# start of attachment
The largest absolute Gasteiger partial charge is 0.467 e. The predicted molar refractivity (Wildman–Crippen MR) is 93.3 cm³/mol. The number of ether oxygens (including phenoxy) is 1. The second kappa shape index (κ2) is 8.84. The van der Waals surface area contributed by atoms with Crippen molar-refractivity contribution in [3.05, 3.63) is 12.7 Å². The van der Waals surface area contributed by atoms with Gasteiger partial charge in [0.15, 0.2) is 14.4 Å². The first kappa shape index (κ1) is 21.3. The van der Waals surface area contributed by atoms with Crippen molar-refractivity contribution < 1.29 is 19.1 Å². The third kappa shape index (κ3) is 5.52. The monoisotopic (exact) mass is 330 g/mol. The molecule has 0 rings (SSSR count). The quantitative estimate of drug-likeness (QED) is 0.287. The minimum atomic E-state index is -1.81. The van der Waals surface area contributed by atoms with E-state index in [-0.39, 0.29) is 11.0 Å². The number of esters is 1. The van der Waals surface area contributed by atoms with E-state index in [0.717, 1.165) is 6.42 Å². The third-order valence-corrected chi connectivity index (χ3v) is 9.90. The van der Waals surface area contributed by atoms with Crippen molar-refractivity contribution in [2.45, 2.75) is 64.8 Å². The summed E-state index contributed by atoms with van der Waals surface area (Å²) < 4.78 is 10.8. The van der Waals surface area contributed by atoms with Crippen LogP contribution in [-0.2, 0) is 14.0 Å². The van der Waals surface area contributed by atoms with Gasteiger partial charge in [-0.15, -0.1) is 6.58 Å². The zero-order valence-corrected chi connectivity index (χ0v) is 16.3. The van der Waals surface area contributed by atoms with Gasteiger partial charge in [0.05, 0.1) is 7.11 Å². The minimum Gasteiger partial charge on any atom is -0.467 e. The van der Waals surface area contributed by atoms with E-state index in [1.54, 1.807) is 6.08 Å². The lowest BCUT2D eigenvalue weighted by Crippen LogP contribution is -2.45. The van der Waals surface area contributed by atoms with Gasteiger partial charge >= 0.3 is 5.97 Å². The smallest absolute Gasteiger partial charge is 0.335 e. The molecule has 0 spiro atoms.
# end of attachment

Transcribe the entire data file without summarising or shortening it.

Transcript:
The largest absolute Gasteiger partial charge is 0.467 e. The predicted molar refractivity (Wildman–Crippen MR) is 93.3 cm³/mol. The number of ether oxygens (including phenoxy) is 1. The second kappa shape index (κ2) is 8.84. The van der Waals surface area contributed by atoms with Crippen molar-refractivity contribution in [3.05, 3.63) is 12.7 Å². The van der Waals surface area contributed by atoms with Gasteiger partial charge in [0.15, 0.2) is 14.4 Å². The first kappa shape index (κ1) is 21.3. The van der Waals surface area contributed by atoms with Crippen molar-refractivity contribution < 1.29 is 19.1 Å². The third kappa shape index (κ3) is 5.52. The monoisotopic (exact) mass is 330 g/mol. The molecule has 0 rings (SSSR count). The quantitative estimate of drug-likeness (QED) is 0.287. The minimum atomic E-state index is -1.81. The van der Waals surface area contributed by atoms with E-state index in [-0.39, 0.29) is 11.0 Å². The number of esters is 1. The van der Waals surface area contributed by atoms with E-state index in [0.717, 1.165) is 6.42 Å². The third-order valence-corrected chi connectivity index (χ3v) is 9.90. The van der Waals surface area contributed by atoms with Crippen molar-refractivity contribution in [2.45, 2.75) is 64.8 Å². The summed E-state index contributed by atoms with van der Waals surface area (Å²) < 4.78 is 10.8. The van der Waals surface area contributed by atoms with Crippen LogP contribution in [-0.2, 0) is 14.0 Å². The van der Waals surface area contributed by atoms with Gasteiger partial charge in [-0.15, -0.1) is 6.58 Å². The zero-order valence-corrected chi connectivity index (χ0v) is 16.3. The van der Waals surface area contributed by atoms with Gasteiger partial charge in [0.05, 0.1) is 7.11 Å². The minimum Gasteiger partial charge on any atom is -0.467 e. The van der Waals surface area contributed by atoms with E-state index in [1.54, 1.807) is 6.08 Å². The lowest BCUT2D eigenvalue weighted by Crippen LogP contribution is -2.45. The van der Waals surface area contributed by atoms with Gasteiger partial charge >= 0.3 is 5.97 Å². The smallest absolute Gasteiger partial charge is 0.335 e. The molecule has 0 spiro atoms.